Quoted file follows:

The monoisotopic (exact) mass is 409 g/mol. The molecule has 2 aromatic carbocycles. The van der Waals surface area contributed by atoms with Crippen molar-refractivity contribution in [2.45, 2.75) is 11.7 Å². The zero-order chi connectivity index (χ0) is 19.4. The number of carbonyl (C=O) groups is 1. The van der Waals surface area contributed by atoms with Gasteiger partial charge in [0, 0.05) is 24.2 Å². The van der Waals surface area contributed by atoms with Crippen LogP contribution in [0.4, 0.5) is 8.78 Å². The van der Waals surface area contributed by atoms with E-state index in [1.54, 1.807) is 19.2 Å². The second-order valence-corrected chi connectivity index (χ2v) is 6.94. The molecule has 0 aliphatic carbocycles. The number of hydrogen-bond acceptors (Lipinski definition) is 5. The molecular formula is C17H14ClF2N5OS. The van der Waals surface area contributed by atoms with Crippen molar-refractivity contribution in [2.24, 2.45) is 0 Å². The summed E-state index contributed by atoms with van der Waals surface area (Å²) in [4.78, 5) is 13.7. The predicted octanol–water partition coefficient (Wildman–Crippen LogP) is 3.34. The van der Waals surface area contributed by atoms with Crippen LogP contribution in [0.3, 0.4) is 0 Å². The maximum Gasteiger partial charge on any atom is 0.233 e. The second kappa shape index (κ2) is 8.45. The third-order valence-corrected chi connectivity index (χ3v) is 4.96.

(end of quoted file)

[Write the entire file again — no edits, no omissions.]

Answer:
The monoisotopic (exact) mass is 409 g/mol. The molecule has 2 aromatic carbocycles. The van der Waals surface area contributed by atoms with Crippen molar-refractivity contribution in [2.45, 2.75) is 11.7 Å². The zero-order chi connectivity index (χ0) is 19.4. The number of carbonyl (C=O) groups is 1. The van der Waals surface area contributed by atoms with Gasteiger partial charge in [0, 0.05) is 24.2 Å². The van der Waals surface area contributed by atoms with Crippen LogP contribution in [0.4, 0.5) is 8.78 Å². The van der Waals surface area contributed by atoms with E-state index in [1.54, 1.807) is 19.2 Å². The second-order valence-corrected chi connectivity index (χ2v) is 6.94. The molecule has 0 aliphatic carbocycles. The number of hydrogen-bond acceptors (Lipinski definition) is 5. The molecular formula is C17H14ClF2N5OS. The van der Waals surface area contributed by atoms with Crippen molar-refractivity contribution in [2.24, 2.45) is 0 Å². The summed E-state index contributed by atoms with van der Waals surface area (Å²) in [4.78, 5) is 13.7. The predicted octanol–water partition coefficient (Wildman–Crippen LogP) is 3.34. The van der Waals surface area contributed by atoms with Crippen LogP contribution in [0.3, 0.4) is 0 Å². The maximum Gasteiger partial charge on any atom is 0.233 e. The second kappa shape index (κ2) is 8.45. The third-order valence-corrected chi connectivity index (χ3v) is 4.96.